‘Villa Swagatam’, a residency network bringing French talents to India, was launched by the French Minister for Europe and Foreign Affairs Catherine Colonna, visiting India for the G20 FMM. Inaugurating the welcome initiative at a special event held at the French Institute in India (IFI), New Delhi, Catherine observed “There is a deep friendship and mutual cultural admiration between the French and Indian people. We are both nations with rich histories, and extremely talented artistes and innovators. It is our endeavour to bring them closer and build a true Indo-French community of artistes. The purpose of the ‘Villa Swagatam’ initiative, a network of residencies, is to boost French cultural engagement in India. I thank the Indian partners, who will open their residencies to French writers and artistes all over India.”
This cultural initiative marks a new era in Indo-French cultural relations. With the launch of this programme, India joins a list of international French residency-based initiatives all over the world, including Villa Albertine in the United States, Villa Kujoyama in Japan, Casa de Velázquez in Spain, or the Nouveau Grand Tour and the Villa Medicis in Italy.
The French Institute and the Alliances Françaises in India have long been organising residencies, including renowned French dancer-choreographer Amala Dianor, who gave a dazzling performance on the inaugural evening. An up-and-coming dancer Amala presented ‘Man Rec’ (meaning ‘only me’), in the Wolof language, commonly spoken in Senegal where Amala hails from. The unique piece choreographed by Amala is a dialogue between multiple dance disciplines, ranging from traditional African dances to hip-hop and various other dance forms. He has blended them all to create his own signature movement vocabulary. Music was there in the background of his dance but he was free from any rhythmic constraints and at times there were soundless passages too, very much like Merce Cunningham one saw decades ago.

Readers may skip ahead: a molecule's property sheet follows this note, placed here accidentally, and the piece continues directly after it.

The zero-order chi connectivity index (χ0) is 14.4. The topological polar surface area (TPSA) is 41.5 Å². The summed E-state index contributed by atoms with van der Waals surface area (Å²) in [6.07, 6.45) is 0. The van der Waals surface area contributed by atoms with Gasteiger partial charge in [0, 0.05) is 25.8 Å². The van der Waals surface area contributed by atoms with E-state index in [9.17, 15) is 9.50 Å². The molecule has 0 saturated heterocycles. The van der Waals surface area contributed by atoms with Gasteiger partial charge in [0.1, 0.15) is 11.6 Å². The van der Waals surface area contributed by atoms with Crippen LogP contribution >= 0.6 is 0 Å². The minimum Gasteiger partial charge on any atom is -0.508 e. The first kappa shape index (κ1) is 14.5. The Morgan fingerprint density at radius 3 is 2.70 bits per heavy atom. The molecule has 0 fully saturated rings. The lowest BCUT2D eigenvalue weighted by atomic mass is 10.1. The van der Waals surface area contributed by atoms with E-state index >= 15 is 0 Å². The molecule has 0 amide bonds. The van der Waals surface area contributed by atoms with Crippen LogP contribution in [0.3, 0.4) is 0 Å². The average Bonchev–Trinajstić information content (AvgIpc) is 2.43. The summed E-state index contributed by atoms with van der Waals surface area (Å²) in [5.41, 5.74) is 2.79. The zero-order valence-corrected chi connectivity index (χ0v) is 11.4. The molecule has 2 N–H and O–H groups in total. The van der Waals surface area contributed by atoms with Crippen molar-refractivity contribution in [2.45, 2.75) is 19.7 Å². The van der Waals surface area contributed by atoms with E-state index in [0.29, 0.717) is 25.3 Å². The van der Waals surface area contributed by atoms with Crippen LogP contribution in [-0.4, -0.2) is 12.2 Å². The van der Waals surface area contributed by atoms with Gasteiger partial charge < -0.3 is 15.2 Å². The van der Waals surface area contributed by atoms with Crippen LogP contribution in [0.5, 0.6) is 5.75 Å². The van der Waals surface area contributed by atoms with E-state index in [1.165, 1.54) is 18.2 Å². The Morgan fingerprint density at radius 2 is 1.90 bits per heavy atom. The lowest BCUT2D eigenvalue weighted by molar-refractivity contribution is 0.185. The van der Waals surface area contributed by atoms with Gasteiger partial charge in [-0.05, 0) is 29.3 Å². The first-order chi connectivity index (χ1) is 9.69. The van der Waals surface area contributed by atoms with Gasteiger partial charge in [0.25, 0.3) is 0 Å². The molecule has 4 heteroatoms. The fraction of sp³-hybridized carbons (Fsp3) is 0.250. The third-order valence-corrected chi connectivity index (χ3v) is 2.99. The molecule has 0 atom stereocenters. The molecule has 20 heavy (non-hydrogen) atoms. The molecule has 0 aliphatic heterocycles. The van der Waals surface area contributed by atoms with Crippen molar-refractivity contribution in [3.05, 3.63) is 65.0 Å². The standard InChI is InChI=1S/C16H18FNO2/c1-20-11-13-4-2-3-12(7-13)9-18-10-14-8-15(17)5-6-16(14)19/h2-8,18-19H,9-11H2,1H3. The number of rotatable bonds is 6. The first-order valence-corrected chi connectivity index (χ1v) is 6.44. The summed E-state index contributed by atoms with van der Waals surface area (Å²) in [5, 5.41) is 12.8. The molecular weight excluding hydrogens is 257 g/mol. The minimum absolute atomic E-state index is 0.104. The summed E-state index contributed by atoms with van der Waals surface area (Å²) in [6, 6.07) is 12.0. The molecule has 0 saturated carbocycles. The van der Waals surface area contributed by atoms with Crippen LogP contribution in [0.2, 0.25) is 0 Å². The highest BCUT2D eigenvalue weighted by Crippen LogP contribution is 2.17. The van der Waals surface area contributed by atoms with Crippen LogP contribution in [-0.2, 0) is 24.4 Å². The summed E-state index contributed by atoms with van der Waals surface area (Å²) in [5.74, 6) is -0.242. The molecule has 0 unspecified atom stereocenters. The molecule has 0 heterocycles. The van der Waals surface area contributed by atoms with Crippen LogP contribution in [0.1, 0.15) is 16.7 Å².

‘Villa Swagatam’ has partnered with several French cultural institutions, such as literary residencies and centres, art schools, theatres and festivals, as well as private foundations. A call for applications will be launched in April to welcome the first residents to India in mid-2023.
It will have sixteen residencies from literary to arts and crafts and performing arts, spread all over India for residents from France. In stage two, ‘Villa Swagatam’ will expand to send Indian residents to France. For the next 10 years, this will be a new pillar for the French Institute and the Alliances françaises network for developing their cultural programming.
‘Swagatam’, the Sanskrit equivalent of the French ‘Bienvenue’, reflects the desire to collaborate and exchange. This philosophy is at the core of the French cultural network, which aims to foster bilateral cooperation.